Ursula was born in Essex, but as a child lived in Whitchurch, Warwickshire, where her father, James Harvey Bloom, was the Rector of the village. She went on to write books about his work into their family history.
Ursula published over 500 books in her lifetime, an achievement that once won her recognition in the Guinness Book of Records. She wrote many of her novels under pseudonyms - Sheila Burns, Mary Essex, Rachel Harvey, Deborah Mann, Lozania Prole and Sara Sloane.
Her work was predominantly romantic, although her first book, Tiger, privately printed, was written when she was seven years old. She was encouraged to write by a family friend, a well-known author of the time - Marie Corelli. She remembers her in the short reminiscence Christmas was such fun:-
"I remember that Marie Corelli always had to be star turn and she would often play the harp to us. She invited the choir in to sing to us during Christmas evening, and on the previous afternoon all of us tied up five-bob bits into paper bags, to give to each of the choirboys"
Romantic by nature, Ursula was born to "romantically ambitious parents who were anxious for me to make what is known as 'a good match'. My marriage was discussed (and in my presence) from my earliest days in that Warwickshire rectory." Her younger life as a woman revolved around dating and getting engaged. But she also wanted to write: "My flimsy attempts to become a writer had gone phut." However, her ambition was achieved by 1924 with the publication of The great beginning. From there on she wrote prolifically, generally writing several books, plays, and short stories per year. She stated that "I have ink in my veins, I am sure."
She also worked as a reporter for some time on the newspapers Empire News and Sunday Dispatch, covering the infamous cases of Crippen and Ruth Ellis and used her coverage in some of her novels. But her main style of writing was to use her own life experiences as a backdrop for telling stories - a style that gave clarity and honesty to her characters.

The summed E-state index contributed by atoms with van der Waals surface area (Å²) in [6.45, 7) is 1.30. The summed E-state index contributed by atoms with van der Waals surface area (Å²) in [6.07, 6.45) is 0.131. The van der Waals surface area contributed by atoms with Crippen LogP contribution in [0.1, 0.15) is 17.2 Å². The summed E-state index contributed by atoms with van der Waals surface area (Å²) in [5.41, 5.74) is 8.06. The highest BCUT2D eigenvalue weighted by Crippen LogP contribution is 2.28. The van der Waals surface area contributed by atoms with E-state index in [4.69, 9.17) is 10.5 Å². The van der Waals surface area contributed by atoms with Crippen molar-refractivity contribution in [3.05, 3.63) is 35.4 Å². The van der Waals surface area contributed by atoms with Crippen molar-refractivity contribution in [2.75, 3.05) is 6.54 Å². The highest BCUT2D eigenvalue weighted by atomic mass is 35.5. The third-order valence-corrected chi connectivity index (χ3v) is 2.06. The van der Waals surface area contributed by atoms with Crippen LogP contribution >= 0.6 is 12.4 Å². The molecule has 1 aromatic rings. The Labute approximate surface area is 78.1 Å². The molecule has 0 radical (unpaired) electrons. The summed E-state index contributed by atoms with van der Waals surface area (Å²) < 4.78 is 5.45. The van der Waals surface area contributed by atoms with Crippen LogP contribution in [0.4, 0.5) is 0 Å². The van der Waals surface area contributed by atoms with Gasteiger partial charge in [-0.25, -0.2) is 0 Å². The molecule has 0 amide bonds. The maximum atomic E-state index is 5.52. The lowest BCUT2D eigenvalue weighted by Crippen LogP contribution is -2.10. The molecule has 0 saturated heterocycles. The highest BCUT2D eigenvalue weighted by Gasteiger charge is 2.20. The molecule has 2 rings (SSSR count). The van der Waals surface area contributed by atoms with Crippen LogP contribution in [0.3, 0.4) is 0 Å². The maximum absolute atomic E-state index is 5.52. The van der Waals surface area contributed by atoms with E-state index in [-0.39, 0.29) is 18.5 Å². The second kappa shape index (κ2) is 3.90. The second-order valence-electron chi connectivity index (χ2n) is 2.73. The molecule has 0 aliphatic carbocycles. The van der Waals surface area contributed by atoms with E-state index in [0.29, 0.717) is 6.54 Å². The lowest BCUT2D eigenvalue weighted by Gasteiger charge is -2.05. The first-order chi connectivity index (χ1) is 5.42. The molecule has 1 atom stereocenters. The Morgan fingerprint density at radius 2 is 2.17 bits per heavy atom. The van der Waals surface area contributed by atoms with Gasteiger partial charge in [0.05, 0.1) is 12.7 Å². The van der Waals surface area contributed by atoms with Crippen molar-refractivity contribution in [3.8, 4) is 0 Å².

Born into the fringes of middle class, with aspirations of grandeur but little money, Ursula became a master of story-telling in her own life - keeping up appearances with an imaginary housemaid because "it would have been a social stigma to do our own work" and pretending to her first husband that she could control the servants and not they her - writing was both an outlet and easy with someone of her imagination and humour.
She married twice - in 1916 to Arthur Brownlow Denham-Cookes, to whom she had one son, Pip, born in 1917, and in 1925 to Charles Gower Robinson.
The great beginning (1924)
The passionate adventurer (1936) [ writing as Sheila Burns ]
Haircut for Samson (1940) [ writing as Mary Essex ]
Our Dearest Emma (1949) [ writing as Lozania Prole ]
The woman called Mary (1960) [ writing as Deborah Mann ]
The village nurse (1967) [ writing as Rachel Harvey ]
Parson extraordinary (1963) [ a biography of her father ]
The rose of Norfolk (1964) [ about her father’s ancestry ]
Price above rubies (1965) [ about her mother ]
Ursula Bloom wrote the following accounts of her own life:-
Mistress of none (1933)
No lady meets no gentleman (1947)
Page created 15 February 2002 and last
updated 5 October 2009
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